By Kim Roque, Member Engagement Director
Though I've only been at Lutheran Services in America for four months, I've discovered that visiting our members is its own reward: each meeting reminds me that each social ministry organization is unique by dint of its unique history and rich heritage, and that each is an inspiration.
While attending the recent Lutheran Financial Managers Association (LFMA) conference in Philadelphia, I was able to slip away to visit Silver Springs-Martin Luther School, a member of the LSA network. As many Lutheran social ministry organizations were, Silver Springs-Martin Luther School was founded in 1859 as an orphanage in downtown Philadelphia, but has adapted to meet the changing needs of the community. Over the years, the school has evolved to provide a continuum of child services. Now located in tranquil Plymouth Meeting, Pennsylvania, the school is housed on the peaceful sprawling acreage of an old dairy farm.
The school promotes trauma recovery and family reunification in a nurturing and healing environment with a quality educational program and residential treatment. Through trauma-informed approaches, children are helped to heal and manage the overwhelming feelings and memories of traumatic things that have happened to them. The children's program offers comprehensive services including residential treatment for children ages 6-14, special education for grades K through 8, and community based services.
Upon arrival, I met first with Dr. Kristen Gay, the school's president and CEO. Kristen and I talked about the school's history, its services, and her journey to serving as its leader. Fittingly, Kristen is a children's psychologist by training, and found her passion early in her career when she started working at Martin Luther School. (Equally fittingly, her father was also the president of a Lutheran social ministry organization, so she well understands the legacy of service in the Lutheran faith!) I was most touched by by Dr. Gay's emphasis on the school as a place to educate, but most importantly, to heal and to nurture. The school focuses on providing a quality education and comprehensive trauma-informed emotional support to help children move through the healing process, involving and reunifying families wherever possible.
I next toured the campus with Lynn Unipan, Silver Springs-Martin Luther School's Development Director. The campus is comprised of converted farm buildings and newer construction, designed to allow them to serve more children. We toured several academic buildings where kids were studying or having lunch, and then went to the playground and barn area, where kids were running around having a wonderful time. As a new mom and a long-time children's advocate, I am horrified to think about the trauma many of these children have endured, but was struck by how happy they looked, and what a relief it must be to play and be a kid again. My favorite was a little boy of about eight who was really excited about feeding the two resident goats. It was clear that he was slightly apprehensive as to whether he'd get his hand nipped, but was determined that he'd be brave and give the goats their grass. That exemplifies, I think, what Martin Luther School does so well: it helps provide kids with the emotional support that they need to address their fears and learn to manage their emotions, so they're better prepared for transition. In the words of one staff member, "My biggest reward is watching our children leave us with positive feelings and open hearts."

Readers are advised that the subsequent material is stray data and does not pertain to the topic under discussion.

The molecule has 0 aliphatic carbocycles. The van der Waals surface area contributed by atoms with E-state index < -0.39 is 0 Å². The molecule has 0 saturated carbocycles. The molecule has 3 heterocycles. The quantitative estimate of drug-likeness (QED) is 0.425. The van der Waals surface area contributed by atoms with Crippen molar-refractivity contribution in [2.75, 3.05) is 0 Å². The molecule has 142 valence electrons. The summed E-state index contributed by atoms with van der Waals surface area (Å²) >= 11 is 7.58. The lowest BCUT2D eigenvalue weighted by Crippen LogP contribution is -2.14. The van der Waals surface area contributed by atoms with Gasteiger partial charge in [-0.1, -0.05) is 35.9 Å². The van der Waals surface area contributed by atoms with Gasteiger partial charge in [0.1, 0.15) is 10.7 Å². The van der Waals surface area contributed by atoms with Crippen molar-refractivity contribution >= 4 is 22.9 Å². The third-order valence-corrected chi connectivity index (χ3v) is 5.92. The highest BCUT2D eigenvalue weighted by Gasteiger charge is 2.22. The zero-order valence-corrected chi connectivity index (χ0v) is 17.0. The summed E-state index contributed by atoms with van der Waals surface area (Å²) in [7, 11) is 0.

My biggest reward is realizing that the LSA network is comprised of three hundred members as amazing as the Martin Luther School, all serving those most in need – and that opens my heart. In 1 John 3:17-18, it is written, "How does God's love abide in anyone who has the world's goods and sees a brother or sister in need and yet refuses help? Little children, let us love, not in word or speech, but in truth and action."